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Legislative Assembly for the ACT: 2003 Week 3 Hansard (12 March) . . Page.. 904 ..

MS MacDONALD (continuing):

should deliver this more comprehensive approach. I am aware that considerable work has already been undertaken by the steering committee towards the new strategic plan and would suggest that Assembly members take this opportunity to become better acquainted with it. Have a look at the ACT Health web site. Get in contact with the committee.

The multidisciplinary nature of the steering committee is a model for good policy development, and the level of interest shown during the recent consultation sessions is a clear marker of the level of community interest.

The second key issue I have with the motion is that its links to the community are not clear. The government's new strategy and action plan will take into account community and consumer needs. It will not be limited to a discussion about outreach workers; it will cover all aspects of mental health in the ACT, including health promotion, prevention and early intervention. It will address key issues of work force planning, which is emerging as a vital concern for:

mental health promotion, prevention and early intervention;

work force planning needs, which is a critical issue to address where any new services are being planned; and, importantly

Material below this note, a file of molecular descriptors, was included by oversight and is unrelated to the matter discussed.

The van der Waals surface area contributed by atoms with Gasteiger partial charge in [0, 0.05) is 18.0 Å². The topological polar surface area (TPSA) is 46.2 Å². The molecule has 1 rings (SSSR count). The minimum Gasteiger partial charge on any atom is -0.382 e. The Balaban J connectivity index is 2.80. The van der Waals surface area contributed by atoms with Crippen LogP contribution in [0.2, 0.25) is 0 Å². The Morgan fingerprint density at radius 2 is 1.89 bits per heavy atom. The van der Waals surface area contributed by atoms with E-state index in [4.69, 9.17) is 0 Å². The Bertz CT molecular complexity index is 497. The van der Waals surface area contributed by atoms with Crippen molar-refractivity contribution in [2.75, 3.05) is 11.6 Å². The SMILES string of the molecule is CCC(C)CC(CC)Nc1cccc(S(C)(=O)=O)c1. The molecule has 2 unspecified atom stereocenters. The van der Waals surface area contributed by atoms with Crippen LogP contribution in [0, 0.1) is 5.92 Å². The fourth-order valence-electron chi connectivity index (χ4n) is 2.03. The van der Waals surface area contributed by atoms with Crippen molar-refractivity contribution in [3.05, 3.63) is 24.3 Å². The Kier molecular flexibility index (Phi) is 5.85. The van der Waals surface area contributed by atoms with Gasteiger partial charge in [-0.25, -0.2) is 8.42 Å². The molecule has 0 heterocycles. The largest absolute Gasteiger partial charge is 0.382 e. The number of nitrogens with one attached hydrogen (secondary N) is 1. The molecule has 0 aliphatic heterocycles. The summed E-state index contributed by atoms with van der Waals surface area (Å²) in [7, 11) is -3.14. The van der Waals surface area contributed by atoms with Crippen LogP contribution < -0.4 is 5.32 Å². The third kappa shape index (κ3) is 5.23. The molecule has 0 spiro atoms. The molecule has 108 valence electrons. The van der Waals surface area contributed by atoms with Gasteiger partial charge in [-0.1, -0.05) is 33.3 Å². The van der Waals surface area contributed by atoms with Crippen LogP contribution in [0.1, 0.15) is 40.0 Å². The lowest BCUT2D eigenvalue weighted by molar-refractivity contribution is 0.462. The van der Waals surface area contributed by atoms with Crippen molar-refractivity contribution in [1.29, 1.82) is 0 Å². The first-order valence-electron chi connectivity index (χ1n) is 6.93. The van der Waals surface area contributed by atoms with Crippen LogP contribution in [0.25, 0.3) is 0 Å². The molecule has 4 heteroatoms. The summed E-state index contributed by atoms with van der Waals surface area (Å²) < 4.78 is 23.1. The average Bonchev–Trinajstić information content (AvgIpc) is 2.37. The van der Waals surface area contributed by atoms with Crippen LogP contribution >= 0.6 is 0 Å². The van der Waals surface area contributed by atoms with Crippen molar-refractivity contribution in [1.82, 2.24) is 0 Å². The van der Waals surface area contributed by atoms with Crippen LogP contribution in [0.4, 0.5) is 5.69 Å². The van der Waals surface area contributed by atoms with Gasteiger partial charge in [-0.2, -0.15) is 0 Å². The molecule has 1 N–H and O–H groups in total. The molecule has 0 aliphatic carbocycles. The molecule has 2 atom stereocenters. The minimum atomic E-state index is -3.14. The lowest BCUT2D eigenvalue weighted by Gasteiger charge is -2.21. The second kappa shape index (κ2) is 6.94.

the critical interface between health programs and other areas of human service provision that impact on people's mental health.

The new strategy and action plan will assess the needs of the most vulnerable in our community, including youth and others at risk of mental illness. But perhaps most importantly, it will not do that in isolation. It will not be a one-hit wonder. It will be based on thorough and deep consultation with the community, so that it is reflective of real rather than perceived needs. We cannot afford to do otherwise.

I want to reinforce the minister's comments that this government is going about the business of planning and delivering mental health services in a strategic and consultative way. We want to get this right and we want consumers, carers and the community to be satisfied with the plan.

From a personal perspective, I have spoken before in this place about my own dealings with my mother, who has been diagnosed with a mental health problem. She is a manic depressive and suffers from dementia. I have to say that at times having more outreach workers in the community would assist her. But there are other times when it is absolutely necessary that she get the critical and acute care that is needed.

While I agree with what Ms Dundas is saying, we need to look at the entire mental health system, which is what the five-year plan is about. As such, I am prepared to support this motion-as the government is-but I view it as only a small element of the much larger and more critical task of government to meet the mental health needs of the ACT community in the longer term.

MS DUNDAS (10.51), in reply: I thank all members of the Assembly for recognising the need for more mental health outreach workers, particularly to provide assistance for people who are leaving emergency accommodation. Ms Tucker's comments and the case studies that she mentioned highlight the desperate need for outreach workers to go into

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